They see OWS as primitive and diffuse because it has no precise demands - as if the demand for equality were not a demand, at once moral and economic, redefining personhood and reality itself. ... What the experts want is for OWS to submit to the language of the prevailing system. Yet is it not the case that merely to articulate such is to sell out the movement?" (39-40)But if, as seems clear the demand for equality is one (a demand that is), then what follows is how to make equality real. The various occupations did so prefiguratively. On that I agree. But, the occupations succumbed to a concerted effort to clear them and to reclaim and secure the various "public" spaces in which they had appeared. What was left behind was the task, among others, of subverting the barriers to entry surrounding the category "expert." Enter Occupy the SEC.
13 December 2013
Occupy the SEC & Administrative Politics
Update: Here, from The Nation is a quick assessment of the new regulation written by Alexis Goldstein who participates in Occupy the SEC.
12 December 2013
11 December 2013
Philosophy, For Example ~ What Happens When Even Those (Men) Concerned About Gender Troubles in a Discipline Neglect to Pay Attention to What Their Female Colleagues Say
The issue is not debate, simpliciter, but how it is done. Too many philosophers accept the idea that truth is best achieved by a marketplace of ideas conducted in the fashion of ultimate fighting. But aggressive styles that seek easy victories by harping on arcane counterexamples do not maximize truth. Nor does making use of the social advantages one might have by virtue of one’s gender, ethnicity or seniority. Nor does stubbornly refusing to acknowledge the real world contexts, rife with implicit bias and power distortions, in which even philosophical debates always occur.And, lest it seem as though I am calling attention to the foibles of philosophers from the perspective of an outsider, recall this post on gender trouble in political science.
Sometimes, interestingly, the aim of truth is enhanced less by adversarial argument than by a receptivity that holds back on disagreement long enough to try out the new ideas on offer, push them further, see where they might go. Sometimes pedagogy works best not by challenging but by getting on board a student’s own agenda. Sometimes understanding is best reached when we expend our skeptical faculties, as Montaigne did, on our own beliefs, our own opinions. If debate is meant to be a means to truth — an idea we philosophers like to believe — the best forms turn out to be a variegated rather than uniform set.
Rochester NY - Economic Disaster Area
Passings ~ Jim Hall (1930-2013)
07 December 2013
Dr. Higgs & The Bean Counters
The emeritus professor at Edinburgh University, who says he has never sent an email, browsed the internet or even made a mobile phone call, published fewer than 10 papers after his groundbreaking work, which identified the mechanism by which subatomic material acquires mass, was published in 1964.
He doubts a similar breakthrough could be achieved in today's academic culture, because of the expectations on academics to collaborate and keep churning out papers. He said: "It's difficult to imagine how I would ever have enough peace and quiet in the present sort of climate to do what I did in 1964."
Speaking to the Guardian en route to Stockholm to receive the 2013 Nobel prize for science, Higgs, 84, said he would almost certainly have been sacked had he not been nominated for the Nobel in 1980.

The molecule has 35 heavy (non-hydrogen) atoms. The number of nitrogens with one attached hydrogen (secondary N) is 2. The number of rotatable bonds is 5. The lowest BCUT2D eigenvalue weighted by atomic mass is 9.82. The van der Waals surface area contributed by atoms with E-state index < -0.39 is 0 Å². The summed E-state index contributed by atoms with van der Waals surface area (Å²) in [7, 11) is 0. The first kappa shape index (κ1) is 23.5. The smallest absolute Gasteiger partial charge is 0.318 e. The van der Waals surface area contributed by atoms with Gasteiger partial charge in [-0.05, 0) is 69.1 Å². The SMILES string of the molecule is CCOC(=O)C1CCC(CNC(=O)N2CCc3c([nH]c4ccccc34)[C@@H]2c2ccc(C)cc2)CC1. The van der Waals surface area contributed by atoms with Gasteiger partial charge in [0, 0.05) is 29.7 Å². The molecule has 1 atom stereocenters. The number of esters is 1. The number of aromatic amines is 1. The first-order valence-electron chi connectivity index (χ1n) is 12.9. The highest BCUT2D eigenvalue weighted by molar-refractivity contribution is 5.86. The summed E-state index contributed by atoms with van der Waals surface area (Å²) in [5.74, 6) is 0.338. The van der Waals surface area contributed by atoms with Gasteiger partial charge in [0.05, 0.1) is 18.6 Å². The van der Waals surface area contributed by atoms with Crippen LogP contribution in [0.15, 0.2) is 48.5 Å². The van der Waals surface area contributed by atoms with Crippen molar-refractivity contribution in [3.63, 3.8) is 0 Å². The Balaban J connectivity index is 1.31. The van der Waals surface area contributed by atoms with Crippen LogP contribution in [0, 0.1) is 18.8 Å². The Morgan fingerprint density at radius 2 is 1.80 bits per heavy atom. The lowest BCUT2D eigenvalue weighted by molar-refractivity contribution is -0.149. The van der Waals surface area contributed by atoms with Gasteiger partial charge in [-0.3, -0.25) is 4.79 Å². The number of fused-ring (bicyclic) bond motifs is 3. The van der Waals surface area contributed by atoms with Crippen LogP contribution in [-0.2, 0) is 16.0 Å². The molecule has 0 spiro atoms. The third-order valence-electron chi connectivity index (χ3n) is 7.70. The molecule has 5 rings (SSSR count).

Edinburgh University's authorities then took the view, he later learned, that he "might get a Nobel prize – and if he doesn't we can always get rid of him".
Higgs said he became "an embarrassment to the department when they did research assessment exercises". A message would go around the department saying: "Please give a list of your recent publications." Higgs said: "I would send back a statement: 'None.' "
By the time he retired in 1996, he was uncomfortable with the new academic culture. "After I retired it was quite a long time before I went back to my department. I thought I was well out of it. It wasn't my way of doing things any more. Today I wouldn't get an academic job. It's as simple as that. I don't think I would be regarded as productive enough."
A message would go around the department saying: "Please give a list of your recent publications." Higgs said: "I would send back a statement: 'None.' "I recommend this to those of my friends and colleagues about to launch into a Faculty Activity Report for the bean counters in one or another College or University. Of course, you shouldn't use this to persuade yourself that but for all those distracting demands - administration, teaching and publishing bundles of literature-driven papers - you'd be a Nobel laureate. Resist self-deception. But it is a nice counter-example to those pushing the rationalization of educational institutions.
On Koudelka ~ Luc Sante
05 December 2013
Passings ~ Nelson Mandela (1918~2013)
Nelson Mandela has died. An obituary is here at The Guardian. It is perhaps more appropriate to recall his own words - The New York Times offers a digest of of his own letters and speeches here. Advice: don't stop with the inspiring but sanitized blurbs excerpted by The Times, click through to the texts themselves.1964: Eight men, among them Nelson Mandela, with their fists raised in defiance through the barred windows of the prison car, leave the Palace of Justice in Pretoria, having been sentenced to life imprisonment for conspiracy, sabotage and treason. Photograph: AFP/Getty Image